Japan's SoftBank Group reported annual net profit which jumped more than a third, helped by gains from its investment fund which has ploughed billions into some of the hottest names in the tech sector.
Net profits for the financial year ending March at the telecoms and investment group came in at 1.41 trillion yen ($12.8 billion), up 35.8 percent. The company hailed gains of 1.26 trillion yen from its investment funds, led by SoftBank Vision Fund, estimated to have firepower of around $100 billion with heavy Saudi Arabian backing.
Under CEO Masayoshi Son's leadership, the SoftBank Vision Fund has embarked on a series of investments, one of the most recent being a $1 billion joint injection with Toyota into ridesharing giant Uber to develop driverless cars. The value of SoftBank Group's stake in Uber gained 418 billion yen.
The company did not offer any formal projections for the year to come but Son said he was confident net profit would top 1.0 trillion yen for the fourth consecutive year.
The fund has also ploughed $1.5 billion in fresh financing into Southeast Asian ride-hailing company Grab.
Son said at a news conference that SoftBank Vision Fund is “the most important management engine” for the company. The CEO said all the “unicorns”, or venture-backed firms worth at least $1 billion to list on Wall Street, that win investment from his fund are “number-one firms in their own fields”.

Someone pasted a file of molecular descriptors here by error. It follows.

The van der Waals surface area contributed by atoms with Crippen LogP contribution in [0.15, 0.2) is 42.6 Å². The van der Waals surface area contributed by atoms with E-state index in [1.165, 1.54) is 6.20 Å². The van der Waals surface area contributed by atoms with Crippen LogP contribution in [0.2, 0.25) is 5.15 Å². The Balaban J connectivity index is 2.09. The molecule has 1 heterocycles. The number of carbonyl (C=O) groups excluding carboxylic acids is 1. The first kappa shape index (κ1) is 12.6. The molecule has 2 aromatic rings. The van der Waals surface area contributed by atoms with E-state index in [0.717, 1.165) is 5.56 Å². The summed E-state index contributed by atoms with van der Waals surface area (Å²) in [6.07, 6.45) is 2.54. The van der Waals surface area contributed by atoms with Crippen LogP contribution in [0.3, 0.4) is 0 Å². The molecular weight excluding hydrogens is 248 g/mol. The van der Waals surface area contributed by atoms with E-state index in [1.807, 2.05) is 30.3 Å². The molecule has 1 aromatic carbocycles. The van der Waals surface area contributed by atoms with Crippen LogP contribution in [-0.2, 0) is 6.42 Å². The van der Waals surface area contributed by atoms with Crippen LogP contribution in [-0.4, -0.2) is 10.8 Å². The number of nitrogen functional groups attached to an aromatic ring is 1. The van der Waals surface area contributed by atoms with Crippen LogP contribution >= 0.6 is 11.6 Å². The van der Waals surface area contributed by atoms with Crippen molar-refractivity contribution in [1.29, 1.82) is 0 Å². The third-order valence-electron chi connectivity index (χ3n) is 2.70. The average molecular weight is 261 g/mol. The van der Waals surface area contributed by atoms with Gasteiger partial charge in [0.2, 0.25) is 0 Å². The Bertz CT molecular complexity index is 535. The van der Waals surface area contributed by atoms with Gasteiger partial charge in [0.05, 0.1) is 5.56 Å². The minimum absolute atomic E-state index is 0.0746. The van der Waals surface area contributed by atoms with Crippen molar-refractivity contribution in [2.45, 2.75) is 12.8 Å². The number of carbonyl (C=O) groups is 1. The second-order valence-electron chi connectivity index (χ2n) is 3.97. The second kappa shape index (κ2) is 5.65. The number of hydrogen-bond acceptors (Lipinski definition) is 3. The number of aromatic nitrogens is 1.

“I don't want to be number two... I have not been able to accept that ever since I was a child,” said the flamboyant tycoon.
Overall, the fund has set a goal of investing at least $100 billion in firms promising new technological innovations and has taken stakes in some of the hottest companies in the tech world, including Slack, WeWork and Nvidia.
However, nearly half of the money in the fund comes from Saudi Arabia and it came under scrutiny last year in the wake of the murder of Saudi journalist Jamal Khashoggi.
At the time, Son said he was “deeply saddened” by the death which he condemned as “a horrific and deeply regrettable act”. But he insisted that SoftBank would still work with the Kingdom “to help them in their continued efforts to reform and modernize their society”.
In December, it raised around $23.5 billion via the IPO of its mobile unit but the shares endured a volatile start, losing 15 percent of their value on the first day of trade.